U.S. House unanimously approves sweeping self-driving car measure [Reuters]
Sum and Substance: The U.S. House on Wednesday unanimously approved a sweeping proposal to speed the deployment of self-driving cars without human controls by putting federal regulators in the driver’s seat and barring states from blocking autonomous vehicles. The House measure, the first significant federal legislation aimed at speeding self-driving cars to market, would allow automakers to obtain exemptions to deploy up to 25,000 vehicles without meeting existing auto safety standards in the first year. The cap would rise over three years to 100,000 vehicles annually.
Representative Doris Matsui said the bill “puts us on a path towards innovation which, up until recently, seemed unimaginable.” Automakers, business groups, and advocates for the blind praised the House measure. But one consumer group said the House bill did not do enough to ensure self-driving cars would be safe. Under the bill, manufacturers seeking exemptions must demonstrate self-driving cars are at least as safe as existing vehicles. States could still set rules on registration, licensing, liability, insurance and safety inspections, but not performance standards. Automakers would have to submit safety assessment reports to regulators, but the bill would not require pre-market approval of advanced vehicle technologies. The measure now goes to the Senate, where a bipartisan group of lawmakers has been working on similar legislation. Automakers and technology companies, including General Motors Co and Alphabet Inc’s self-driving unit Waymo, hope to begin deploying vehicles around 2020. They have been pushing for new federal rules making it easier to deploy self-driving technology, but some consumer groups have sought additional safeguards.
Current federal rules bar self-driving cars without human controls on U.S. roads. States have issued a variety of different rules in the absence of clear federal guidance, and automakers have complained that California’s rules are too restrictive. U.S. senators might circulate their draft legislation this week. One sticking point is how to handle commercial self-driving trucks, which are not included in the House measure. The Senate version may also soften the provisions preempting state rules. Volkswagen AG (VOWG_p.DE) and other automakers have been lobbying Congress to act, often bringing test vehicles to Capitol Hill so lawmakers can test out driverless cars. Advocates hope self-driving cars can help reduce U.S. road deaths, which rose 7.7 percent in 2015, the highest annual jump since 1966. The U.S. National Highway Traffic Safety Administration said in a 2014 study that U.S. traffic crashes cost society $836 billion a year in economic loss, with human error behind 94 percent of crashes.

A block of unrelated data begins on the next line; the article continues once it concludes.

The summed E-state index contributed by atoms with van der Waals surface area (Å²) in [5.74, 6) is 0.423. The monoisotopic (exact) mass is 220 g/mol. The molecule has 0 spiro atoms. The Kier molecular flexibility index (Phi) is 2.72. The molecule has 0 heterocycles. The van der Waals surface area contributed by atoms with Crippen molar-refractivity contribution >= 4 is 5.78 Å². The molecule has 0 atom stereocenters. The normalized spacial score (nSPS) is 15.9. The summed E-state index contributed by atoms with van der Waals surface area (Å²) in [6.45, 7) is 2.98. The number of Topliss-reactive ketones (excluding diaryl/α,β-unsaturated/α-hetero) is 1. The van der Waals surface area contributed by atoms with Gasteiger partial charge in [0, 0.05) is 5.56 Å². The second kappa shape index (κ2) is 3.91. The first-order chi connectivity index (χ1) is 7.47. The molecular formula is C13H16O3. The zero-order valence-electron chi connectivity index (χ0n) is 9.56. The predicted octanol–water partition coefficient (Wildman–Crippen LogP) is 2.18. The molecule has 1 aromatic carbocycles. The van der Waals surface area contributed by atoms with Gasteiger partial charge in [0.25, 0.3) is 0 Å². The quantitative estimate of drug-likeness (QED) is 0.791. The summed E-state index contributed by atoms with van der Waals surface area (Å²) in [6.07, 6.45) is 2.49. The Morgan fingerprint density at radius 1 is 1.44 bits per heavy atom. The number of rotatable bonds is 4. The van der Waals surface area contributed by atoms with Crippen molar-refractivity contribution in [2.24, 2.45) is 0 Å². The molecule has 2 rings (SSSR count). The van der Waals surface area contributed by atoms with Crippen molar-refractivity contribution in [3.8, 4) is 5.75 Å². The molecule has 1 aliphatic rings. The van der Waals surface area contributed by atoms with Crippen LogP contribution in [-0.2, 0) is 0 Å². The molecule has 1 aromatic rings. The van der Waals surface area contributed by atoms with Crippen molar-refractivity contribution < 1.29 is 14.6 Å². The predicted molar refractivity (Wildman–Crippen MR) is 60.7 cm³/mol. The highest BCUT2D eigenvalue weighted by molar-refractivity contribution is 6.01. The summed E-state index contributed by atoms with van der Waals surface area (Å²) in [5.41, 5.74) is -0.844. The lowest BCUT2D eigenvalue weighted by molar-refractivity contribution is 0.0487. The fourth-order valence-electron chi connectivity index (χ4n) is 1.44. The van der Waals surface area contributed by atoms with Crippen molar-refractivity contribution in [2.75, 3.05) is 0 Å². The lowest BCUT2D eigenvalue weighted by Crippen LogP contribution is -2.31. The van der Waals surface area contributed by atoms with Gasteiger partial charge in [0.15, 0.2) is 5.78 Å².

Consumer advocates want to give the National Highway Traffic Safety Administration quicker access to crash data and more funding to oversee self-driving cars. “The autonomous vehicle bill just passed by the House leaves a wild west without adequate safety protections for consumers. It pre-empts any state safety standards, but there are none at the national level,” the Consumer Watchdog group said in a statement. The policy group Transportation for America said cities are worried the House “legislation will preempt local authorities from managing their own streets and fail to give local leaders the confidence that manufacturers and operators will be aware of and follow local laws and regulations.”
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My Take: While there clearly is a benefit from having the federal government set uniform standards that apply in all 50 states, I’m not a big fan of this bill, especially when there is no pre-market approval required of advance technologies. What’s to prevent unsafe or unproven technologies from being used in situations that could cause bodily harm or death? Like so much legislation in Congress and state houses, the legislators rely on language suggested by the potential beneficiaries of the legislation. That, after all, is why lobbyists outnumber legislators by what … 1000-1 in DC?